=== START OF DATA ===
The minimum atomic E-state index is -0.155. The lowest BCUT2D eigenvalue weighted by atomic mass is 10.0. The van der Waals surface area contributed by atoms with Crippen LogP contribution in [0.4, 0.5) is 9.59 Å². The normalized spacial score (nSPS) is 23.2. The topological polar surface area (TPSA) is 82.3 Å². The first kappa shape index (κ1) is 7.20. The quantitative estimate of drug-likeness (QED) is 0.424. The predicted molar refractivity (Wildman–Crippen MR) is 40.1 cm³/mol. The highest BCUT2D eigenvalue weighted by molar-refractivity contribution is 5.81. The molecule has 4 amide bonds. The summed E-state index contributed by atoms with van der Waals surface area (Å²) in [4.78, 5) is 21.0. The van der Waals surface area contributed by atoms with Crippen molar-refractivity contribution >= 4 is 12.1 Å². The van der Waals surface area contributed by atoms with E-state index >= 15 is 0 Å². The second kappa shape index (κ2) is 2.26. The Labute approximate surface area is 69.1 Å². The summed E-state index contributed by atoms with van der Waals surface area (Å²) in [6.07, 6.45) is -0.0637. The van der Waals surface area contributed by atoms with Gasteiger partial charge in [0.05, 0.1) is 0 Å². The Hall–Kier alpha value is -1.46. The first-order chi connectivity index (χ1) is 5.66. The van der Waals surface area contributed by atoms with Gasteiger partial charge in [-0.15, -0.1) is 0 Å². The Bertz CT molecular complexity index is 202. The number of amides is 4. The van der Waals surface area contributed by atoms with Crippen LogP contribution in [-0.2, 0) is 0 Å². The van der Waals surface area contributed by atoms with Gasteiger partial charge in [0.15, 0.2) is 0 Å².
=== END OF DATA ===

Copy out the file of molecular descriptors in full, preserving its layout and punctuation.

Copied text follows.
The minimum atomic E-state index is -0.155. The lowest BCUT2D eigenvalue weighted by atomic mass is 10.0. The van der Waals surface area contributed by atoms with Crippen LogP contribution in [0.4, 0.5) is 9.59 Å². The normalized spacial score (nSPS) is 23.2. The topological polar surface area (TPSA) is 82.3 Å². The first kappa shape index (κ1) is 7.20. The quantitative estimate of drug-likeness (QED) is 0.424. The predicted molar refractivity (Wildman–Crippen MR) is 40.1 cm³/mol. The highest BCUT2D eigenvalue weighted by molar-refractivity contribution is 5.81. The molecule has 4 amide bonds. The summed E-state index contributed by atoms with van der Waals surface area (Å²) in [4.78, 5) is 21.0. The van der Waals surface area contributed by atoms with Crippen molar-refractivity contribution >= 4 is 12.1 Å². The van der Waals surface area contributed by atoms with E-state index >= 15 is 0 Å². The second kappa shape index (κ2) is 2.26. The Labute approximate surface area is 69.1 Å². The summed E-state index contributed by atoms with van der Waals surface area (Å²) in [6.07, 6.45) is -0.0637. The van der Waals surface area contributed by atoms with Gasteiger partial charge in [0.05, 0.1) is 0 Å². The Hall–Kier alpha value is -1.46. The first-order chi connectivity index (χ1) is 5.66. The van der Waals surface area contributed by atoms with Gasteiger partial charge in [-0.15, -0.1) is 0 Å². The Bertz CT molecular complexity index is 202. The number of amides is 4. The van der Waals surface area contributed by atoms with Crippen LogP contribution in [-0.2, 0) is 0 Å². The van der Waals surface area contributed by atoms with Gasteiger partial charge in [0.15, 0.2) is 0 Å².